SweepWizard Law Enforcement App Gets Caught Leaking Private Police Data

hero sweepwizard law enforcement app leaked police data news
A new report claims that a law enforcement app leaked the personal details of suspects and police officers involved in major police operations going all the way back to 2011. SweepWizard, the app in question, was developed by ODIN Intelligence to help police coordinate multi-agency raids, such as Operation Protect the Innocent in which more than sixty-four agencies arrested over 600 suspected sex offenders last September. The agencies involved in this operation used a free trial of SweepWizard, and, as a result, sensitive information about the operation ended up exposed to the Web.

This exposure occurred at a specific web address at which anyone could obtain police data from SweepWizard without any form of authentication. This insecure application programming interface (API) end point could have possibly been abused by threat actors to access sensitive information and monitor police activity, though it’s currently unknown whether such third-party access occurred. According to the report, the exposed database contained information relating to at least one scheduled operation, as well as over two hundred operations spanning from December 2022 to 2011.

sweepwizard on apple app store news
An archived version of SweepWizard’s page on the Apple App Store (click to enlarge)

The leaked information included locations and names for 5,770 suspects, with further information, such as height, weight, eye color, and housing status, specified in some cases. These additional details also contained the Social Security numbers of more than 1,000 suspects. The insecure API endpoint also exposed the names, phone numbers, and email addresses of hundreds of members of law enforcement.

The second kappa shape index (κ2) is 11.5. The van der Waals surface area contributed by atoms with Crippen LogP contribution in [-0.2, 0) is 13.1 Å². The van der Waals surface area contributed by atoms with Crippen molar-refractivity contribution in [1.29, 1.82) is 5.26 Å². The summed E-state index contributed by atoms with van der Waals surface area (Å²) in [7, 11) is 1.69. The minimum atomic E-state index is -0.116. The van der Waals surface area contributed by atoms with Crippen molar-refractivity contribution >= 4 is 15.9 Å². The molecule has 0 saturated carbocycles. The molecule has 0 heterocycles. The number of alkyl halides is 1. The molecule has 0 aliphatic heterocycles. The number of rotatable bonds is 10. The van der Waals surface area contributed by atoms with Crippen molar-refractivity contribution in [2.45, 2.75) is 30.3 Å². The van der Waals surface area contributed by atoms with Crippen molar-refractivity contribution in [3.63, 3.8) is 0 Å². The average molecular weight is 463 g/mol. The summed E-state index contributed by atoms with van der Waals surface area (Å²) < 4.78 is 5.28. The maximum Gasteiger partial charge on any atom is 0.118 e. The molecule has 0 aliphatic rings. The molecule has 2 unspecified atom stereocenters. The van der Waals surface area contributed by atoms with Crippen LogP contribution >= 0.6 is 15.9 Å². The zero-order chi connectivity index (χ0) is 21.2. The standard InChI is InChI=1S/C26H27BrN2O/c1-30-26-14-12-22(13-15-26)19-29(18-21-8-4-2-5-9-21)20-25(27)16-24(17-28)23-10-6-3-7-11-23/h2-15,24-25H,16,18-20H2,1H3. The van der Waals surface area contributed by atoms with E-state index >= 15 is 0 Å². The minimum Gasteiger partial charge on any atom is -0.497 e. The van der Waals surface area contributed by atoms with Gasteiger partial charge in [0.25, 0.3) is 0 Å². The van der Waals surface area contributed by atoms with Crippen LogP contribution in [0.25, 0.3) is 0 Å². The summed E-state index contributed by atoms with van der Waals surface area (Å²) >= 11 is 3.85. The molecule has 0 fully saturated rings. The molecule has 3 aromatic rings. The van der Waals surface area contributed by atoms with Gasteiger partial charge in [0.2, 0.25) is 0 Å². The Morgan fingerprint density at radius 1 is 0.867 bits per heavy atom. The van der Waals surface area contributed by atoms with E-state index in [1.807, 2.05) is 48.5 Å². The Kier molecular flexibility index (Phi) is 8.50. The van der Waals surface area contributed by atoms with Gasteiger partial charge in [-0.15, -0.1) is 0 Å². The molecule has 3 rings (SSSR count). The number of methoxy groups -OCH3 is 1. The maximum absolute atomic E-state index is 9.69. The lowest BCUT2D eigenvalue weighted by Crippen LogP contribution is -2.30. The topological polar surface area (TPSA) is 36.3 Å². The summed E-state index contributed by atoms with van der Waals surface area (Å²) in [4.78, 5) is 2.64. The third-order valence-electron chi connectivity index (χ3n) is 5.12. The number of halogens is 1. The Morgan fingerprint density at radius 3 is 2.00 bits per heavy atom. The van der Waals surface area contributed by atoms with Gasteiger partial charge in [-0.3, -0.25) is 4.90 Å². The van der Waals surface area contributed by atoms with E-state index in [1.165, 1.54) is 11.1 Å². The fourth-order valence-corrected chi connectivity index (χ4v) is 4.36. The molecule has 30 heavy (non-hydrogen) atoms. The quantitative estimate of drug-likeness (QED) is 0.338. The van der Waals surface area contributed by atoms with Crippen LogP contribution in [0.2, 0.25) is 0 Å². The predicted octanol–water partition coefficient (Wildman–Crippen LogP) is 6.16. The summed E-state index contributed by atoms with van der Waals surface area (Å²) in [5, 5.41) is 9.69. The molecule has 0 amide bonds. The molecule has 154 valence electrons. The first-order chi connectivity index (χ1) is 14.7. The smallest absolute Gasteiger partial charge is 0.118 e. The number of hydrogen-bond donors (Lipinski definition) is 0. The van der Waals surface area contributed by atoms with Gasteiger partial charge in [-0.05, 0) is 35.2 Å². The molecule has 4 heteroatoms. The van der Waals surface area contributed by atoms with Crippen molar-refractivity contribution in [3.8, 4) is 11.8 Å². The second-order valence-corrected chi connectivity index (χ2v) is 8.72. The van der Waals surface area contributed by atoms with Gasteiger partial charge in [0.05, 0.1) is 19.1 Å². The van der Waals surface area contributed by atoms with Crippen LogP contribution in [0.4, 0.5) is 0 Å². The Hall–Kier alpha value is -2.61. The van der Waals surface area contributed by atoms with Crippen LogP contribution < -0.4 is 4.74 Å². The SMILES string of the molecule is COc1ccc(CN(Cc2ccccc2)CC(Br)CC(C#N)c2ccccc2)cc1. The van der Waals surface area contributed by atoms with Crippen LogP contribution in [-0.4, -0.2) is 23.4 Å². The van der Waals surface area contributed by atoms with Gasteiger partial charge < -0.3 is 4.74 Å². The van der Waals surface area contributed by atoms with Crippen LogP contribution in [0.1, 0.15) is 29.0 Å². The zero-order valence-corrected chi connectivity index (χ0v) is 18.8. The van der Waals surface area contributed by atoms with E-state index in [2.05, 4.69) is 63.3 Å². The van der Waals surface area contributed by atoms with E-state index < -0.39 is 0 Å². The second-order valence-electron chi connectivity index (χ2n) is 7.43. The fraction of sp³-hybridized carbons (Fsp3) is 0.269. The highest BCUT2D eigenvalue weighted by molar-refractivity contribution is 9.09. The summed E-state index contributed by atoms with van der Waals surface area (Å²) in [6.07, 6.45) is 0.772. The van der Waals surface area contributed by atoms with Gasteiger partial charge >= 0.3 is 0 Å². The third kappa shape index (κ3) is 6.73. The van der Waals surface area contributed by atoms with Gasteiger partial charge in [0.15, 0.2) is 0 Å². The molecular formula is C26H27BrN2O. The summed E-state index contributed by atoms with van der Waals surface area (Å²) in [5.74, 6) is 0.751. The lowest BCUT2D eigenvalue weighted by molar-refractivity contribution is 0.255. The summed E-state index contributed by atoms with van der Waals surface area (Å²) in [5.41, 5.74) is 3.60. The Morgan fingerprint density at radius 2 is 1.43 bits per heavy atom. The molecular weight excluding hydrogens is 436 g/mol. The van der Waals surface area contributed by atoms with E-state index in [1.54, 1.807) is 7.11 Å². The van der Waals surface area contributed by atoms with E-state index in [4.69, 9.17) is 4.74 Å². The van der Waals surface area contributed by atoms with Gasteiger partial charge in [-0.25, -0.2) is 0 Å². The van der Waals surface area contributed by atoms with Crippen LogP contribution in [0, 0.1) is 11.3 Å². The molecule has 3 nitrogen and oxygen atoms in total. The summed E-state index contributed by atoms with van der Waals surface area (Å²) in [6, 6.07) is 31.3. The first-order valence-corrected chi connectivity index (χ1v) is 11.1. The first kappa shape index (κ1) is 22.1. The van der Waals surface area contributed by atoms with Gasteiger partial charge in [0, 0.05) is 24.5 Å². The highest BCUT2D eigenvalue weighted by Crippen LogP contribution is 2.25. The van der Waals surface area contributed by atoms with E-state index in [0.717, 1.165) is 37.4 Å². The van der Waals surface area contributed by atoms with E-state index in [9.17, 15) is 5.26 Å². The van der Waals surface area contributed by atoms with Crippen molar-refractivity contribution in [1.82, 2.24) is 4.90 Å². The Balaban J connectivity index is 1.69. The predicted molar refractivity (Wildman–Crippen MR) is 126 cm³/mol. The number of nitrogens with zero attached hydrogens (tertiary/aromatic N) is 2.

WIRED, who published the report about the insecure API endpoint, first alerted the Los Angeles Police Department (LAPD) about the problem. The department responded by suspending its use of SweepWizard and launching an investigation into the matter. Captain Kelly Muniz from the LAPD’s Media Relations Division told WIRED, “the department is working with federal law enforcement to determine the source of the unauthorized release of information, which is currently unclear. At this point in the investigation, it has not been determined if the third-party application or another means is the source of the unauthorized release.”

WIRED also disclosed this issue to ODIN Intelligence prior to publishing its report. The company promptly removed the app from the Apple App Store and Google Play and took down the SweepWizard website. After an initial investigation, the CEO of ODIN Intelligence, Erik McCauley stated, “Thus far, we have been unable to reproduce the alleged security compromise to any ODIN system. In the event that any evidence of a compromise of ODIN or SweepWizard security has occurred, we will take appropriate action.”